The Securities and Exchange Commission (SEC) is seeking help from the accounting industry to simplify the rules that may be partly to blame for the corporate scandals of recent years, the SEC chairman said Monday.
The SEC, working with the Public Company Accounting Oversight Board (PCAOB) and the Financial Accounting Standards Board (FASB), is undergoing a “major national effort to make accounting less complex,” said SEC Chairman Christopher Cox, at the American Institute of Certified Public Accountants' (AICPA) annual meeting in Washington, D.C. “The accounting scandals that our nation and the world have now mostly weathered were made possible in part by the sheer complexity of the rules.," Cox said. "Criminal conduct could be concealed in a thicket of detail.”
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He outlined what is being done: “First, FASB, with our support, is reassessing specific standards in major areas where rules fail to provide transparent information. Second, FASB is trying to codify all of the existing literature, in order to establish a single source for all GAAP material. And third, in order to do that, FASB is trying to contain the proliferation of new pronouncements from multiple sources.”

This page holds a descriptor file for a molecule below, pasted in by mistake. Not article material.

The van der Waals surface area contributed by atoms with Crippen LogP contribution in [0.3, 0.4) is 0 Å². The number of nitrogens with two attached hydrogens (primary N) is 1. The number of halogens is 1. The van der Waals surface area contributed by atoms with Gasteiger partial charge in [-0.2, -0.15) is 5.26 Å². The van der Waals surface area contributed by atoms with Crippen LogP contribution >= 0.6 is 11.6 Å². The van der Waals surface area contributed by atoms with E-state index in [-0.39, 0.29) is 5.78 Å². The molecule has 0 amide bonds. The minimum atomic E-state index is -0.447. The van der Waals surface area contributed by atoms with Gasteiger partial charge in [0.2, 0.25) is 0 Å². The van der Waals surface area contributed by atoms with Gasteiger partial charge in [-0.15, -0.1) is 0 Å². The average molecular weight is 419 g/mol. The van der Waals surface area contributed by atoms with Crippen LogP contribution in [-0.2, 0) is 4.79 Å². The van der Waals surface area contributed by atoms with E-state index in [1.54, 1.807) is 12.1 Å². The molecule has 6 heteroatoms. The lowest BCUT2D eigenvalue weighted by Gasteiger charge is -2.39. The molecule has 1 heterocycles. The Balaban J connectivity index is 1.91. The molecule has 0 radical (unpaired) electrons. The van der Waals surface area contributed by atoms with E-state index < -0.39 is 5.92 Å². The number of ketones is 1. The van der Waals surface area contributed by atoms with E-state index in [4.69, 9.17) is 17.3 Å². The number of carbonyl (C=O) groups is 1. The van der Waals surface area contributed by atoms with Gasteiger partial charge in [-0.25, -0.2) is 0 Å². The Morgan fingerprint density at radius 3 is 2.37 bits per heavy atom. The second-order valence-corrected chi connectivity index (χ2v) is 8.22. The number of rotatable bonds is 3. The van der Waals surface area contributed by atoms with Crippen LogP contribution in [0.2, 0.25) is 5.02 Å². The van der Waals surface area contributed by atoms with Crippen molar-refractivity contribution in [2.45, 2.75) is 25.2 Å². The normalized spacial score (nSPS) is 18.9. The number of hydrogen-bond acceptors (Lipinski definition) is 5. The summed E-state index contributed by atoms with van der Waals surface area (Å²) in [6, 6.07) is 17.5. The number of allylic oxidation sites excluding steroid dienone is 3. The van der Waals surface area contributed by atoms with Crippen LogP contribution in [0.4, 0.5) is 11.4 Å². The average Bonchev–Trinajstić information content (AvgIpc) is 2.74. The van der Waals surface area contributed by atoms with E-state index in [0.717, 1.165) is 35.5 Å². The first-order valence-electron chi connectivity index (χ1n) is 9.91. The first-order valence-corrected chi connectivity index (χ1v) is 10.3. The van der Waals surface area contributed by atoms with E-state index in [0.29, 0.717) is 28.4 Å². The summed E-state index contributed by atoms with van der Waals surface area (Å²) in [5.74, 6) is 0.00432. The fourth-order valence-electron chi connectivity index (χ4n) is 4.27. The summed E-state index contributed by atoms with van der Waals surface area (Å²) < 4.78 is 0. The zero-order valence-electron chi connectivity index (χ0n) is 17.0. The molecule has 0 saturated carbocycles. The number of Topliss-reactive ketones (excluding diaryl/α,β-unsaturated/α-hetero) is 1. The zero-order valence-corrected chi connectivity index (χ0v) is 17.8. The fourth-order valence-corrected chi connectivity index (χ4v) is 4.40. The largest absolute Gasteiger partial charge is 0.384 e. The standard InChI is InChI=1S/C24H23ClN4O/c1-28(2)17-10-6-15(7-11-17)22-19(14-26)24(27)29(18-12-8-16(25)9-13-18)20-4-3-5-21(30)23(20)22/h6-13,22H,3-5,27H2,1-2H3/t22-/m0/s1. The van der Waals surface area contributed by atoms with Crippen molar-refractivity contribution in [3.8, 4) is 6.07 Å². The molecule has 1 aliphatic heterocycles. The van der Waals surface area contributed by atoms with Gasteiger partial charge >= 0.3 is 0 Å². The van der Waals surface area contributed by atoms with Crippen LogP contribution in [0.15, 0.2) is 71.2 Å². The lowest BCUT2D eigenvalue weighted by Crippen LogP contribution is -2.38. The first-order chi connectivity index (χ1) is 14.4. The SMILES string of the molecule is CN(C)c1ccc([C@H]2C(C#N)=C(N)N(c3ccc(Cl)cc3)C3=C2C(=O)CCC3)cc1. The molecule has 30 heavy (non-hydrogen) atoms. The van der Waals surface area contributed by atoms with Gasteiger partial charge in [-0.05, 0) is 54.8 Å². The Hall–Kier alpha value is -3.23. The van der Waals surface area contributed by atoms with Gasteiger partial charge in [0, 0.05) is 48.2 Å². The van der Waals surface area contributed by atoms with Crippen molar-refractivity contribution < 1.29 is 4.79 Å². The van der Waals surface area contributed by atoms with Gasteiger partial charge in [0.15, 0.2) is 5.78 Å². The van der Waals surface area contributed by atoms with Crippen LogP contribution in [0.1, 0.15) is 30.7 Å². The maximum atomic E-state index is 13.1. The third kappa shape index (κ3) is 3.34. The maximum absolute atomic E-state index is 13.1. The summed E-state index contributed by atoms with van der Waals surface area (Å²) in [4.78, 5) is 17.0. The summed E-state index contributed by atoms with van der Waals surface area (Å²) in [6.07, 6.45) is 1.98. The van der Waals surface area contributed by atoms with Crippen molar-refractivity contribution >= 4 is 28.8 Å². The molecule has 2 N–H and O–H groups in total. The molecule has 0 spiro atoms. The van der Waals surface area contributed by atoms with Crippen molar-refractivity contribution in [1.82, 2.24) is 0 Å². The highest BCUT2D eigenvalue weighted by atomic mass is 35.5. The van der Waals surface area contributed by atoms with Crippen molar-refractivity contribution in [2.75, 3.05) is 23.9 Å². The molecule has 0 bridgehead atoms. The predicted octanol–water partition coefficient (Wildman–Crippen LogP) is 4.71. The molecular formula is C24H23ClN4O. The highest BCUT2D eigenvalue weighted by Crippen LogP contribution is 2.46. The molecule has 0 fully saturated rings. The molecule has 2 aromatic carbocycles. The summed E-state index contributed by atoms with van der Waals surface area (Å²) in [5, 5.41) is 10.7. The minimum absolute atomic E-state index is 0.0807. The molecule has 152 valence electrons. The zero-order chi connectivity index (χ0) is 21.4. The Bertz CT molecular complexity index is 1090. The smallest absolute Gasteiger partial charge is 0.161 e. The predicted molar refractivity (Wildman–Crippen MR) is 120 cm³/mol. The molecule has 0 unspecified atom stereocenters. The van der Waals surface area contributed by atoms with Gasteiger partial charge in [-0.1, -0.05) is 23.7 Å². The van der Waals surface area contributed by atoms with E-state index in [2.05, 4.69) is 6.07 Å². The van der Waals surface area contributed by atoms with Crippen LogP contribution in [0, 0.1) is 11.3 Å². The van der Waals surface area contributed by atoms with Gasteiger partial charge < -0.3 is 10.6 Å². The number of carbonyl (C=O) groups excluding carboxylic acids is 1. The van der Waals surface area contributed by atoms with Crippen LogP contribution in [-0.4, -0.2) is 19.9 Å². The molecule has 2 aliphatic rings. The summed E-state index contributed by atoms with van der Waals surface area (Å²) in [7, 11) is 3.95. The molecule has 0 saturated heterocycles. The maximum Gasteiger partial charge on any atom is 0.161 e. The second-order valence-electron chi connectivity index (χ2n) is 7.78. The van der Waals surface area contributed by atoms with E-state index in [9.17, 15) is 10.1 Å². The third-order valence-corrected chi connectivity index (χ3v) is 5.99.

Another pressing matter faces the industry, he said: the market domination of the Big Four, which audit 80 percent of all the public companies in the U.S.
Cox said: “Is this intense concentration in the market for large public company auditing services good for America? If you believe, as I do, that genuine competition is essential to the proper functioning of any market, then the answer is no.”
Cox said the SEC may consider rewriting the rules to eliminate barriers that keep smaller firms away from auditing large companies.
Cox feels these initiatives will require more help from accountants. “These improvements will help you better serve the public, and your clients. And they'll let you focus your efforts on what really matters.”
FASB Chairman Robert H. Herz, who addressed the conference Tuesday, echoed the concerns Cox had expressed about the complexity of the rules and the need to improve transparency.
Herz said thousands of pronouncements now make up U.S. generally accepted accounting and auditing standards, SEC rules, interpretations, regulations and other guidance.
“Many, including some members of the FASB, believe that the current system has engendered a check-the-box, form-over-substance approach to accounting, auditing and reporting by preparers, auditors and regulators, sapping professionalism and increasingly necessitating the involvement of technical experts to ensure compliance.”
Transparency suffers because it is so difficult to understand the financial statements and to make comparisons between companies, he said.
Herz feels it's time to stop observing the problem and start solving it. Herz suggested a thorough analysis of the factors that cause complexity and impede transparency before looking at possible solutions. “I believe the status quo is neither accceptable nor sustainable.”